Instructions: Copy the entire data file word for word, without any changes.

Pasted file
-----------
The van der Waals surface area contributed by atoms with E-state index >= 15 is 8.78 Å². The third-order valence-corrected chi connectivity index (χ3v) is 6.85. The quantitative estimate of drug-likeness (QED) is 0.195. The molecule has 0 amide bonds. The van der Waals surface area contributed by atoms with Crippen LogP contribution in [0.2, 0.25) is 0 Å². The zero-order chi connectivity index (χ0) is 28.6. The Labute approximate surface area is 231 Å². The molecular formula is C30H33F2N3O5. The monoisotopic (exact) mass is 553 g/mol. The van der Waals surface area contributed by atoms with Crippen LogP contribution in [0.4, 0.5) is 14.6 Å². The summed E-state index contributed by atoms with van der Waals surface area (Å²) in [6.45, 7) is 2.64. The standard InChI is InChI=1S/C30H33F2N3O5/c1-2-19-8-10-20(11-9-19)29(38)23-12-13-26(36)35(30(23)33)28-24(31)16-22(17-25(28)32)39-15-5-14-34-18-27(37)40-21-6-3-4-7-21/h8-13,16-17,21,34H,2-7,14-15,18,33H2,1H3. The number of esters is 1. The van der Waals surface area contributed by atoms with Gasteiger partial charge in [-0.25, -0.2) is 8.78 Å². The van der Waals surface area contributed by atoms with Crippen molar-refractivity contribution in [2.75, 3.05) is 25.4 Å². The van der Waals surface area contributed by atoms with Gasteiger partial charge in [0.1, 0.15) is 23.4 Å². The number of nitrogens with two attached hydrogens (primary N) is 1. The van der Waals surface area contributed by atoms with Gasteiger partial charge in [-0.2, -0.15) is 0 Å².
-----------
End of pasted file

The van der Waals surface area contributed by atoms with E-state index >= 15 is 8.78 Å². The third-order valence-corrected chi connectivity index (χ3v) is 6.85. The quantitative estimate of drug-likeness (QED) is 0.195. The molecule has 0 amide bonds. The van der Waals surface area contributed by atoms with Crippen LogP contribution in [0.2, 0.25) is 0 Å². The zero-order chi connectivity index (χ0) is 28.6. The Labute approximate surface area is 231 Å². The molecular formula is C30H33F2N3O5. The monoisotopic (exact) mass is 553 g/mol. The van der Waals surface area contributed by atoms with Crippen LogP contribution in [0.4, 0.5) is 14.6 Å². The summed E-state index contributed by atoms with van der Waals surface area (Å²) in [6.45, 7) is 2.64. The standard InChI is InChI=1S/C30H33F2N3O5/c1-2-19-8-10-20(11-9-19)29(38)23-12-13-26(36)35(30(23)33)28-24(31)16-22(17-25(28)32)39-15-5-14-34-18-27(37)40-21-6-3-4-7-21/h8-13,16-17,21,34H,2-7,14-15,18,33H2,1H3. The number of esters is 1. The van der Waals surface area contributed by atoms with Gasteiger partial charge in [-0.25, -0.2) is 8.78 Å². The van der Waals surface area contributed by atoms with Crippen molar-refractivity contribution in [2.75, 3.05) is 25.4 Å². The van der Waals surface area contributed by atoms with Gasteiger partial charge in [0.1, 0.15) is 23.4 Å². The number of nitrogens with two attached hydrogens (primary N) is 1. The van der Waals surface area contributed by atoms with Gasteiger partial charge in [-0.2, -0.15) is 0 Å².